On Wednesday, Caterpillar
(NYSE:CAT) -- one of the biggest manufacturers of construction and mining equipment -- posted lower-than-expected quarterly results and cut its full year forecast. The bellwether cited weak demand from its mining customers, its most profitable product category, as the primary source of Caterpillar’s sour quarter. In 2014, Caterpillar estimates revenue will be essentially flat to +/-5% compared to 2013. For the year, the company now expects revenues to come in around $55 billion versus the previously forecasted $58 billion figure.
Caterpillar is not the only company that has taken a hit from the global decline in metals demand. For mining and exploration companies, 2013 has been somewhat of a brutal year. Metal miners in particular have been hit significantly this year as falling metal prices, weaker demand, and rising operational costs continue to plague the industry.
A Bleak Outlook for Caterpillar
Caterpillar Chairman and CEO Doug Oberhelman stated, “It has been a painful year and has required wide ranging and substantial actions across the company. There are encouraging signs, but there is also a good deal of uncertainty worldwide as we look ahead to 2014.”
Sales and revenues for the company came in nearly $11 billion lower than last year -- a 17% decline, of which 75% of the drop is attributed to its Resource Industries division, which is principally mining.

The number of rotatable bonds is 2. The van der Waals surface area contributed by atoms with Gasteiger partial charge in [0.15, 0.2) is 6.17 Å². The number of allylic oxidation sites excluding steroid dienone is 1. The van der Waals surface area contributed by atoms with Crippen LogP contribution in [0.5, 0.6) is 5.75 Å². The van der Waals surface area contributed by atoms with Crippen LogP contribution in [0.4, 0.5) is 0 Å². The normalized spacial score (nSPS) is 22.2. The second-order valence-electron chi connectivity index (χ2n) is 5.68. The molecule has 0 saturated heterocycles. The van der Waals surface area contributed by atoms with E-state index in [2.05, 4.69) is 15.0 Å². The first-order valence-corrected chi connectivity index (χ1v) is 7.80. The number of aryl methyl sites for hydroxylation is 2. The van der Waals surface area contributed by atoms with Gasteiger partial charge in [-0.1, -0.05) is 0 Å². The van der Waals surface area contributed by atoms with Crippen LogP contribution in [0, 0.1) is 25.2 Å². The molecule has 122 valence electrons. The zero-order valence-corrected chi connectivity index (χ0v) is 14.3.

Caterpillar also stated that it had temporarily shuttered some of its plants, furloughed thousands employees, and reduced its workforce by 3,000 in the third quarter alone. Also feeling the pinch, major mining companies like BHP Billiton
(NYSE:BHP) and Rio Tinto
(NYSE:RIO) have both cut billions of dollars of capital expenditure just this year.
Despite Caterpillar’s bleak report and outlook, there have been some relatively positive results in the mining industry this year. BHP Billiton recently reported that it has raised its iron ore production forecast for 2014 to 212 million tonnes after operations in Western Australia hit record output in July-September.
Freeport-McMoRan Copper & Gold
(NYSE:FCX) also managed to post better-than-expected results, beating third quarter estimates. And though its oil and gas segment were the main drivers of revenue growth for the quarter, the company did see rising sales of copper and gold, despite lower prices.
Outside of the metals space, there have been some bright spots in the mining world, particularly in the raw materials that not many investors pay attention to, such as diamonds and industrial minerals. Hi-Crush Partners
(NYSE:HCLP), a major producer of monocrystaline sand, a mineral that is used to enhance the recovery rates of hydrocarbons from oil and natural gas wells, has gained more than 100% year-to-date. Mountain Province Diamonds
(NYSEMKT:MDM), has also posted solid performances, rising more than 20% in 2013.
But with earnings season still in progress, investors should continue to keep a close eye on other major mining companies results and outlooks, as these will give potential buyers a better feel for the mining industry’s future.
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Editor's note: This article by Daniela Pylypczak was originally published on Commodity HQ.
No positions in stocks mentioned.